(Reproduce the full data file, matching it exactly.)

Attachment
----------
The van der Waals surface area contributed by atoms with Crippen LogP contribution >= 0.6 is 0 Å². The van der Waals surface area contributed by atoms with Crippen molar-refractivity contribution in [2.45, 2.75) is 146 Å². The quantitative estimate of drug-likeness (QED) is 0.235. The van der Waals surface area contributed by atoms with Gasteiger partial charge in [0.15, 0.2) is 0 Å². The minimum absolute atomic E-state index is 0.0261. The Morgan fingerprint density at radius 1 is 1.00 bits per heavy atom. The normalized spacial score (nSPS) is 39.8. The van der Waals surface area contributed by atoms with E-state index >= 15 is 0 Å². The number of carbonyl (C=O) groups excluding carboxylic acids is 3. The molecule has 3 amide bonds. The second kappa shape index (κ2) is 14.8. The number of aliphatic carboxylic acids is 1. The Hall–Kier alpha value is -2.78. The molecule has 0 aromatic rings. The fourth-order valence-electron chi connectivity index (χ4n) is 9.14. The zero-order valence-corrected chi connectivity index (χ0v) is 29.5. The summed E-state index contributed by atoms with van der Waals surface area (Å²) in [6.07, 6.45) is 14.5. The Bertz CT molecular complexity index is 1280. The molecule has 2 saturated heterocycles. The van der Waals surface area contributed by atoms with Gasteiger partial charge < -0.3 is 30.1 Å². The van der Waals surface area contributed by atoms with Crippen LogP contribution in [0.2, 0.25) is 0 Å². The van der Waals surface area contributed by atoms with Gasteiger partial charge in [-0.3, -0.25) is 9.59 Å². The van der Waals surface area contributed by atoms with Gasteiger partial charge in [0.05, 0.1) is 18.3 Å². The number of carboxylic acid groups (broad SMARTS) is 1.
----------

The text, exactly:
The van der Waals surface area contributed by atoms with Crippen LogP contribution >= 0.6 is 0 Å². The van der Waals surface area contributed by atoms with Crippen molar-refractivity contribution in [2.45, 2.75) is 146 Å². The quantitative estimate of drug-likeness (QED) is 0.235. The van der Waals surface area contributed by atoms with Gasteiger partial charge in [0.15, 0.2) is 0 Å². The minimum absolute atomic E-state index is 0.0261. The Morgan fingerprint density at radius 1 is 1.00 bits per heavy atom. The normalized spacial score (nSPS) is 39.8. The van der Waals surface area contributed by atoms with E-state index >= 15 is 0 Å². The number of carbonyl (C=O) groups excluding carboxylic acids is 3. The molecule has 3 amide bonds. The second kappa shape index (κ2) is 14.8. The number of aliphatic carboxylic acids is 1. The Hall–Kier alpha value is -2.78. The molecule has 0 aromatic rings. The fourth-order valence-electron chi connectivity index (χ4n) is 9.14. The zero-order valence-corrected chi connectivity index (χ0v) is 29.5. The summed E-state index contributed by atoms with van der Waals surface area (Å²) in [6.07, 6.45) is 14.5. The Bertz CT molecular complexity index is 1280. The molecule has 2 saturated heterocycles. The van der Waals surface area contributed by atoms with Gasteiger partial charge < -0.3 is 30.1 Å². The van der Waals surface area contributed by atoms with Crippen LogP contribution in [0.2, 0.25) is 0 Å². The van der Waals surface area contributed by atoms with Gasteiger partial charge in [-0.3, -0.25) is 9.59 Å². The van der Waals surface area contributed by atoms with Gasteiger partial charge in [0.05, 0.1) is 18.3 Å². The number of carboxylic acid groups (broad SMARTS) is 1.